C: The surface was covered with a 9% hydrofluoric acid solution (PorceLock©, Porcelain Etching Solution, Den-Mat Corporation, Santa Maria, U.S.A.) for 120 seconds.
D: Etching of the surface with an etching gel containing 37% phosphoric acid (Unitek Etching Gel System 3M Unitek, Orthodontic Products, Monrovia, U.S.A.) for 30 seconds.
E: Salinization of the (ceramic) dental surface with a porcelain activator (Clearfil, Porcelain Bond Activator 3M Unitek, Orthodontic Products, Monrovia, U.S.A.).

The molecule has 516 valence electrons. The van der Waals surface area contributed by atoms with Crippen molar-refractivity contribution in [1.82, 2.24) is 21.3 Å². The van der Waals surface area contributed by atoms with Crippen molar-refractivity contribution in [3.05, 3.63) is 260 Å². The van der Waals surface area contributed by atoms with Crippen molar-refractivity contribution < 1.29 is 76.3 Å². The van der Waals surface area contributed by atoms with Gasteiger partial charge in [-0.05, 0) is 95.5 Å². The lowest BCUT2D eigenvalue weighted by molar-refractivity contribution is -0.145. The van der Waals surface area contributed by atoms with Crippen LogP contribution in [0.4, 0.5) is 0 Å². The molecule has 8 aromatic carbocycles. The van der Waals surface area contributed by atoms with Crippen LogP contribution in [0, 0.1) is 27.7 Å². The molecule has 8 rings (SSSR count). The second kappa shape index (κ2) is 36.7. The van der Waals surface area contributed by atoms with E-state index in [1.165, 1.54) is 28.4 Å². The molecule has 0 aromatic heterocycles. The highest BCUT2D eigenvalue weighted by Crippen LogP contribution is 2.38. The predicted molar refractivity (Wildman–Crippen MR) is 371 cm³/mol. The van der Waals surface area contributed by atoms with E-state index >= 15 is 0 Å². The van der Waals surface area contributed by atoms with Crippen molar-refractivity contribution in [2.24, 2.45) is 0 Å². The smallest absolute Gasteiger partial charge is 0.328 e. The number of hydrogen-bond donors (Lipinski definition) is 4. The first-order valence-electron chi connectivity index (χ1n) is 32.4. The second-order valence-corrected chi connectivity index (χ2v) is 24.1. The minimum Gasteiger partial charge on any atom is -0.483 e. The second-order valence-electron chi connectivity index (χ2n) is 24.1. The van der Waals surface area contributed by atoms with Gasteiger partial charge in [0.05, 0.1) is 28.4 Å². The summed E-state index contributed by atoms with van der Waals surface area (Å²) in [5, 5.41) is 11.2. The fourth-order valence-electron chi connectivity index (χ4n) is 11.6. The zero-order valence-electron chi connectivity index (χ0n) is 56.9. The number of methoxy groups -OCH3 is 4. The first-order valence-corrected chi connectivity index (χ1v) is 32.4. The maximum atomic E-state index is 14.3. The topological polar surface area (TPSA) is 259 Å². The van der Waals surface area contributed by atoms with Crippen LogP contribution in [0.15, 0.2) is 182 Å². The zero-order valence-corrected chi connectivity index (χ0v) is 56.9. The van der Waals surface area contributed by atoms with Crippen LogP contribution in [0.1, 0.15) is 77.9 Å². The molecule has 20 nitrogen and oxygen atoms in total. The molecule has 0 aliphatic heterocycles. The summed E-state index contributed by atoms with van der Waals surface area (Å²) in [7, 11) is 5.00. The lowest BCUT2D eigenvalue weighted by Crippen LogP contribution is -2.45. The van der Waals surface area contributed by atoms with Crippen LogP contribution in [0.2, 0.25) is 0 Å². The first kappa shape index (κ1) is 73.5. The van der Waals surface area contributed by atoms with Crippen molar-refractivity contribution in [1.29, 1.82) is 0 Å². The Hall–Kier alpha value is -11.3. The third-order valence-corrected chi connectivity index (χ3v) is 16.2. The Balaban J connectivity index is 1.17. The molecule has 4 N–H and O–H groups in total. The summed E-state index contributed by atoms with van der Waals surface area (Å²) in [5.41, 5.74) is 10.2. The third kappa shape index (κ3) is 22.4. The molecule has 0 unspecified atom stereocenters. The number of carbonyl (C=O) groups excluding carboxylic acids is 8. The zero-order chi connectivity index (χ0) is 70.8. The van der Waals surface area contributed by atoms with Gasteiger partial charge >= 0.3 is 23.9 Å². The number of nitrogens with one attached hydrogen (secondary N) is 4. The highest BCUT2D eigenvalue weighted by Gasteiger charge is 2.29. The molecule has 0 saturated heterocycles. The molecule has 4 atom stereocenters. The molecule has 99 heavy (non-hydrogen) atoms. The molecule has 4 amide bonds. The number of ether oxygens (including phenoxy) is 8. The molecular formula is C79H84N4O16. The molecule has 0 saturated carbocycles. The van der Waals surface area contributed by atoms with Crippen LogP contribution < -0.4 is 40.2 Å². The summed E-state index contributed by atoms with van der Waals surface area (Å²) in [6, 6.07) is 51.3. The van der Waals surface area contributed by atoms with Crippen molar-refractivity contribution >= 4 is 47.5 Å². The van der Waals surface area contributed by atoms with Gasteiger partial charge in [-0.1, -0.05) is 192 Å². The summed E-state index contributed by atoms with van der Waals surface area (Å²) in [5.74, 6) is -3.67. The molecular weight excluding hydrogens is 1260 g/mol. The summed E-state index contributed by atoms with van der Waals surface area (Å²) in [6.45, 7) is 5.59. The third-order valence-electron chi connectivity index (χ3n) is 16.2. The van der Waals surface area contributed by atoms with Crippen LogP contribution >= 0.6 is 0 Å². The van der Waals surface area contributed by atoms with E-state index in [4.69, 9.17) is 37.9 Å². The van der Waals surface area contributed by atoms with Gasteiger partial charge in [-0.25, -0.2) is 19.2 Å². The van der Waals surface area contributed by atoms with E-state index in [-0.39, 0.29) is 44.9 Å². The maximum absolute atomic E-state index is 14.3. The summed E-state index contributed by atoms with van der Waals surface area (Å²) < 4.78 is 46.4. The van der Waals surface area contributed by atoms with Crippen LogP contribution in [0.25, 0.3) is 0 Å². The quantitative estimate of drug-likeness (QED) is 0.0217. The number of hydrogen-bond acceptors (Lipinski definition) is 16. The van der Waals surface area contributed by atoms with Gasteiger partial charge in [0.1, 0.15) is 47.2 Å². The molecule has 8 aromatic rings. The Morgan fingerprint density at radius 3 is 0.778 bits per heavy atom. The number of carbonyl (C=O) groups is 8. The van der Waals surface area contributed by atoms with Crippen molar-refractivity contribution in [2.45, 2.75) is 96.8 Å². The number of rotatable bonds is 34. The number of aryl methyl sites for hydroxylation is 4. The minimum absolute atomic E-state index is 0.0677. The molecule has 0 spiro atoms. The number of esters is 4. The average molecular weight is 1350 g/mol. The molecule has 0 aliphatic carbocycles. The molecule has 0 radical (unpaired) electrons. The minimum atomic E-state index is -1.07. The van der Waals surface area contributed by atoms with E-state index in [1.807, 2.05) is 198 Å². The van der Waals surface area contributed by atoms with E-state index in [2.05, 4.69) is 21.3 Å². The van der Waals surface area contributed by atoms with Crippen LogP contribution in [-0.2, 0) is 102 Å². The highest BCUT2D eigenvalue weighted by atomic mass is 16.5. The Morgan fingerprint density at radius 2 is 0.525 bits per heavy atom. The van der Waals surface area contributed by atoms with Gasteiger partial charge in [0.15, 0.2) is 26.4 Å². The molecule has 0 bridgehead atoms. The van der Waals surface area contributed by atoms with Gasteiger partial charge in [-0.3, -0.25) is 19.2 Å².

After applying one or several of these surfaces preparation methods (A-E), the surfaces were cleaned with a spray (water and air). The roughness of the dental surface was tested after each surface preparation method using 5 randomly chosen samples. For testing the surface roughness, a stylus (diamond, 60°) of the Universal Surface Tester (UTS) was used over a distance of 4 mm and the roughness value (Ra) of the tested surface was recorded. As this testing method is not destructive, these samples could be used for further tests. After testing the roughness of the surfaces, all samples were thoroughly dried, with a clean air flow. Then, a thin layer of a liquid resin primer (Transbond™ XT primer, 3M Unitek, Orthodontic Products, Monrovia, U.S.A.) was applied with a small foam pellet on the enamel and composite surfaces according to the manual of the primer. The resin of the primer penetrates the irregularities in the enamel and improves the locking of the adhesive to the dental surface. For a randomly chosen sample of ceramic test surfaces, Porcelain Bond Activator (Clearfil, Porcelain Bond Activator, Kuraray Noritake Dental Inc. Otemachi, Chiyoda, ku, Tokyo, Japan), was used according to the manual of the primer (surface treatment method E). To evaluate differences in mean bonding strength and the adhesive remnant (ARI ) scores, precoated and non-precoated brackets (Victory Series™, Low Profile, 3M Unitek, Orthodontic Products, Monrovia, U.S.A.), with a pre-shaped bracket base for premolars and central upper incisors, and adhesive (Transbond ™ PLUS Color Change Adhesive, 3M Unitek, Orthodontic Products, Monrovia,U.S.A.) were used in this study. The APC adhesive used in this study contained composite resins formulated from glass particles and dimethacrylate monomers and provides clinically acceptable shear bond forces for metal brackets . The selected adhesive has sufficient viscosity so that the bonded attachments do not drift away from their desired position before the adhesive is cured. Orthodontic adhesive was applied to the mesh pad of a sample of non-precoated metal brackets. Then, the bracket was positioned on the prepared dental surface at the desired position for bonding orthodontic brackets. After positioning, the bracket was firmly pushed onto the surface to ensure a close contact between the bracket base, the adhesive, and the prepared surface. Excessive adhesive flash around the bracket base was removed with a plastic filling instrument before curing the adhesive. A second sample of the same Victory Series™ Low Profile brackets, prepasted with adhesive (Transbond™ APC™ Plus 3M Unitek, Orthodontic Products, Monrovia, U.S.A.), was kept in a special individual bracket kit to prevent curing of the adhesive before bracket bonding. After removal from the bracket kit, the precoated bracket was immediately positioned on the prepared surface using the same bracket positioning procedure. Directly after positioning the brackets and removal of excessive adhesive flash, the adhesive was cured with the dental adhesive LED curing device as described earlier. During curing, the tip of the curing light was held at a 45° angle relative to the surface in contact with the bracket. The curing time was 10 seconds at the mesial-distal side of the bracket base. After adhesive curing, the samples were stored in water at room temperature (±20°C) for 2 days.